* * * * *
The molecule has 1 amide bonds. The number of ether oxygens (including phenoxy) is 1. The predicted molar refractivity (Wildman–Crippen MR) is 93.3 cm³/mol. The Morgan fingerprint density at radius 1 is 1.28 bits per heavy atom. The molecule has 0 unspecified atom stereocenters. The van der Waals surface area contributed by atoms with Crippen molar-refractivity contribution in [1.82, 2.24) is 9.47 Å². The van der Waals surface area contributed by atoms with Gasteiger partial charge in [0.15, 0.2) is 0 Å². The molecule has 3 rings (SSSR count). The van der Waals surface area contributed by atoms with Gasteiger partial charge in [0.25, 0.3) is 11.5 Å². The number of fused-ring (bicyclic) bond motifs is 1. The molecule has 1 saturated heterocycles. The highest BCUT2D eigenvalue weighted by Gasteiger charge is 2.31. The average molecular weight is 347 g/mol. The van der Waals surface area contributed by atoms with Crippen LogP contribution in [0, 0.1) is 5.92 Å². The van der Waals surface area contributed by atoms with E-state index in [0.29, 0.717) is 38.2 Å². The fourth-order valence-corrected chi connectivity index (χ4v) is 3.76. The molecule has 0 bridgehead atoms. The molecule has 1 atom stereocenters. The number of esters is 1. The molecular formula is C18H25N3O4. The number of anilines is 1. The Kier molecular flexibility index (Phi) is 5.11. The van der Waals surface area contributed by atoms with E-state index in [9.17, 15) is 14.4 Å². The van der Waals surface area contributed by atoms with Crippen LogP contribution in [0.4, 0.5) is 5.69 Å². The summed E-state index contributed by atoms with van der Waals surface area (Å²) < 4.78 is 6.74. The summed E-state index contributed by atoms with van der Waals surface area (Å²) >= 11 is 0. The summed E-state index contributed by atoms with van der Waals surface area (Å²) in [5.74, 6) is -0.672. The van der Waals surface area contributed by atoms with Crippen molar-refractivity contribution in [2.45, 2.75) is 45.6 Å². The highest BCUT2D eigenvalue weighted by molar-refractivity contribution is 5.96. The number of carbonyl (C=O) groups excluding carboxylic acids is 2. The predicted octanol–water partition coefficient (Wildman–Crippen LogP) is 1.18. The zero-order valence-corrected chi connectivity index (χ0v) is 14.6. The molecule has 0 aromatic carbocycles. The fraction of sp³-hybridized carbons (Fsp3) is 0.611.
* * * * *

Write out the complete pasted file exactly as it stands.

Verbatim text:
The molecule has 1 amide bonds. The number of ether oxygens (including phenoxy) is 1. The predicted molar refractivity (Wildman–Crippen MR) is 93.3 cm³/mol. The Morgan fingerprint density at radius 1 is 1.28 bits per heavy atom. The molecule has 0 unspecified atom stereocenters. The van der Waals surface area contributed by atoms with Crippen molar-refractivity contribution in [1.82, 2.24) is 9.47 Å². The van der Waals surface area contributed by atoms with Gasteiger partial charge in [0.15, 0.2) is 0 Å². The molecule has 3 rings (SSSR count). The van der Waals surface area contributed by atoms with Gasteiger partial charge in [0.25, 0.3) is 11.5 Å². The number of fused-ring (bicyclic) bond motifs is 1. The molecule has 1 saturated heterocycles. The highest BCUT2D eigenvalue weighted by Gasteiger charge is 2.31. The average molecular weight is 347 g/mol. The van der Waals surface area contributed by atoms with Crippen LogP contribution in [0, 0.1) is 5.92 Å². The van der Waals surface area contributed by atoms with E-state index in [0.29, 0.717) is 38.2 Å². The fourth-order valence-corrected chi connectivity index (χ4v) is 3.76. The molecule has 0 bridgehead atoms. The molecule has 1 atom stereocenters. The number of esters is 1. The molecular formula is C18H25N3O4. The number of anilines is 1. The Kier molecular flexibility index (Phi) is 5.11. The van der Waals surface area contributed by atoms with E-state index in [9.17, 15) is 14.4 Å². The van der Waals surface area contributed by atoms with Crippen LogP contribution in [0.4, 0.5) is 5.69 Å². The summed E-state index contributed by atoms with van der Waals surface area (Å²) < 4.78 is 6.74. The summed E-state index contributed by atoms with van der Waals surface area (Å²) >= 11 is 0. The summed E-state index contributed by atoms with van der Waals surface area (Å²) in [5.74, 6) is -0.672. The van der Waals surface area contributed by atoms with Crippen molar-refractivity contribution in [2.45, 2.75) is 45.6 Å². The highest BCUT2D eigenvalue weighted by molar-refractivity contribution is 5.96. The number of carbonyl (C=O) groups excluding carboxylic acids is 2. The predicted octanol–water partition coefficient (Wildman–Crippen LogP) is 1.18. The zero-order valence-corrected chi connectivity index (χ0v) is 14.6. The molecule has 0 aromatic carbocycles. The fraction of sp³-hybridized carbons (Fsp3) is 0.611.